I will also strive towards more and better community engagement: increased transparency and opportunities to participate with the public will lead to higher quality decision-making on all City policies, programs, and projects. Adding these perspectives early on in the process will pay dividends in the long term for all Riversiders.

What past personal collaboration that demonstrates risk and compromise are you most proud of?

My long-time business partner recently chose to move out of state. We were able, because of our solid relationship, to figure out how to unwind his involvement in the company without any impact on our clients or the business itself. I believe that with hard work, proper planning, creativity, and perhaps most of all–maturity, collaborations are possible where all parties can get what they need and move the proverbial ball forward if they stop demanding everything they want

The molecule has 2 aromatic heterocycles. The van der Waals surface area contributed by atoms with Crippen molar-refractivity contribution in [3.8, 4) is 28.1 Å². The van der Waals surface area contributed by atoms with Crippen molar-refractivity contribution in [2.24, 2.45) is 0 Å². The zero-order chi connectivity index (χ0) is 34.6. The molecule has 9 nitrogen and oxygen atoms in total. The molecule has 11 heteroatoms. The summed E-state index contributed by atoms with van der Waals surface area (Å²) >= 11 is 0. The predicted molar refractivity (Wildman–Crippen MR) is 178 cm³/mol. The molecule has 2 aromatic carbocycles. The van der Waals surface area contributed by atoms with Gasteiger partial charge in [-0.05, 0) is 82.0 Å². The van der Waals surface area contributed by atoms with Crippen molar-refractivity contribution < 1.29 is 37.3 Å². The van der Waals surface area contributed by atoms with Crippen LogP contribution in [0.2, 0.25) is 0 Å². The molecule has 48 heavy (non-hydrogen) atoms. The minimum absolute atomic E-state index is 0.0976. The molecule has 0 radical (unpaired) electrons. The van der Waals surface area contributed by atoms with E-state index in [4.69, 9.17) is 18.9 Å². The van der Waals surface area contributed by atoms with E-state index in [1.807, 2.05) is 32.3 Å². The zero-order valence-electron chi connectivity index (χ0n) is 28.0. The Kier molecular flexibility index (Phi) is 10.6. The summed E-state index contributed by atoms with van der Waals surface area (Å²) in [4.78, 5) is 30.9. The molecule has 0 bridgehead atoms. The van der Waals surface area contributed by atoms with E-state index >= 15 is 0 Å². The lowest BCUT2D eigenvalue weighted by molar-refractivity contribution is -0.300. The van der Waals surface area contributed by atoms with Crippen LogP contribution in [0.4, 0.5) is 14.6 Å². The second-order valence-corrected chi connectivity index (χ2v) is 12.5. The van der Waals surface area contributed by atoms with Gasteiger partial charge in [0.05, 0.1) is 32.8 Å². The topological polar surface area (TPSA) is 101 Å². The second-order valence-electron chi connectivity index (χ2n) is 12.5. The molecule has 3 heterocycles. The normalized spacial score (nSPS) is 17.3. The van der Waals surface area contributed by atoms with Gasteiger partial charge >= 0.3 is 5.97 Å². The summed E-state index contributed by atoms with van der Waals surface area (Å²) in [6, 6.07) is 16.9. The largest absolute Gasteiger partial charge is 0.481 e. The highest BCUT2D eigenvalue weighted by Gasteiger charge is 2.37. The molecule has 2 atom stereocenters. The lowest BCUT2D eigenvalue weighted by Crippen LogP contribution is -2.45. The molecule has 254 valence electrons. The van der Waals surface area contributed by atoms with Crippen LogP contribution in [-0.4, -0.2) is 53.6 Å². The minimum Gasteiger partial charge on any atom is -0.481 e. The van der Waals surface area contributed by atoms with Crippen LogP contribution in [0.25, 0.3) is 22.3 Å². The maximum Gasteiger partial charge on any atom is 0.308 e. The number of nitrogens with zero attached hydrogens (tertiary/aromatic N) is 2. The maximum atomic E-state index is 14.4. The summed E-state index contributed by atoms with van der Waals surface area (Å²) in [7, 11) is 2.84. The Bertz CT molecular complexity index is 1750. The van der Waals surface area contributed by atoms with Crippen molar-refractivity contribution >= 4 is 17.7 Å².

How many hours a week do you expect to put into serving as a councilmember, and what is your commitment to responding to constituents?

Speaking with stakeholders in Ward 1, it's apparent they value responsiveness. To that end, I have the endorsement of former Ward 1 City Councilmember Mike Gardner, who was well-respected for his availability. My goal is to field and respond to inquiries within 48 hours, either directly from me personally or from my staff. Just like in my business, I plan to spend as many hours as it takes to get the job done and done well. I am willing to make the personal sacrifices necessary to better serve my community.

What will you do to address the City's homelessness challenges?

We must start by eliminating the housing first model and disincentivizing other parties from bringing their homeless to our City. The City of Riverside should not be the epicenter of housing the homeless for the area, state, or nation. If that means not applying for grants or subsidized loans from the County, State, and Federal government that require such "gifts of white elephants," then so be it.